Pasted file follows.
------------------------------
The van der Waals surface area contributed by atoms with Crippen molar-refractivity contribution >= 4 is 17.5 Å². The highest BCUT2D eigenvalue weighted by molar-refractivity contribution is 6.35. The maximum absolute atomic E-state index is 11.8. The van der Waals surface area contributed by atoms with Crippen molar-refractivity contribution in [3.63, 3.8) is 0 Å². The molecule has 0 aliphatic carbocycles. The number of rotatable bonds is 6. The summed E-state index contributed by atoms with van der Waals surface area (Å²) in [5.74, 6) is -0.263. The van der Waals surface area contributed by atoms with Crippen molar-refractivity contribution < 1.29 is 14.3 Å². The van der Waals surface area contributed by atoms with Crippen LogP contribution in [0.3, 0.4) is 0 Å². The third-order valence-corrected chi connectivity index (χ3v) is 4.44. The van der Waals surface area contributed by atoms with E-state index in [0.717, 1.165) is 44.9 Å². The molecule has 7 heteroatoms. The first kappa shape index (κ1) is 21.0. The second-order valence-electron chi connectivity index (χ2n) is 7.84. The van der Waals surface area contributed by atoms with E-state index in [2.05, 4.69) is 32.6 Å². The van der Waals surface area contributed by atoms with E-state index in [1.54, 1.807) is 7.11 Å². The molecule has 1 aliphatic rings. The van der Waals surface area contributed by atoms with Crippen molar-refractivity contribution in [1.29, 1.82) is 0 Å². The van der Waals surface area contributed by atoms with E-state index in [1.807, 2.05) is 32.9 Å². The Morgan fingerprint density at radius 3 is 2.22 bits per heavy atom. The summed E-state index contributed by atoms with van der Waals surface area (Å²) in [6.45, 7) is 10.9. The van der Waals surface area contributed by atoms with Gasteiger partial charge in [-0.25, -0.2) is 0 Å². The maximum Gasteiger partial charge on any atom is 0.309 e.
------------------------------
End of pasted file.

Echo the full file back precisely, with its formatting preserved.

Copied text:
The van der Waals surface area contributed by atoms with Crippen molar-refractivity contribution >= 4 is 17.5 Å². The highest BCUT2D eigenvalue weighted by molar-refractivity contribution is 6.35. The maximum absolute atomic E-state index is 11.8. The van der Waals surface area contributed by atoms with Crippen molar-refractivity contribution in [3.63, 3.8) is 0 Å². The molecule has 0 aliphatic carbocycles. The number of rotatable bonds is 6. The summed E-state index contributed by atoms with van der Waals surface area (Å²) in [5.74, 6) is -0.263. The van der Waals surface area contributed by atoms with Crippen molar-refractivity contribution < 1.29 is 14.3 Å². The van der Waals surface area contributed by atoms with Crippen LogP contribution in [0.3, 0.4) is 0 Å². The third-order valence-corrected chi connectivity index (χ3v) is 4.44. The van der Waals surface area contributed by atoms with E-state index in [0.717, 1.165) is 44.9 Å². The molecule has 7 heteroatoms. The first kappa shape index (κ1) is 21.0. The second-order valence-electron chi connectivity index (χ2n) is 7.84. The van der Waals surface area contributed by atoms with E-state index in [2.05, 4.69) is 32.6 Å². The van der Waals surface area contributed by atoms with E-state index in [1.54, 1.807) is 7.11 Å². The molecule has 1 aliphatic rings. The van der Waals surface area contributed by atoms with Crippen molar-refractivity contribution in [1.29, 1.82) is 0 Å². The van der Waals surface area contributed by atoms with E-state index in [1.807, 2.05) is 32.9 Å². The Morgan fingerprint density at radius 3 is 2.22 bits per heavy atom. The summed E-state index contributed by atoms with van der Waals surface area (Å²) in [6.45, 7) is 10.9. The van der Waals surface area contributed by atoms with Gasteiger partial charge in [-0.25, -0.2) is 0 Å². The maximum Gasteiger partial charge on any atom is 0.309 e.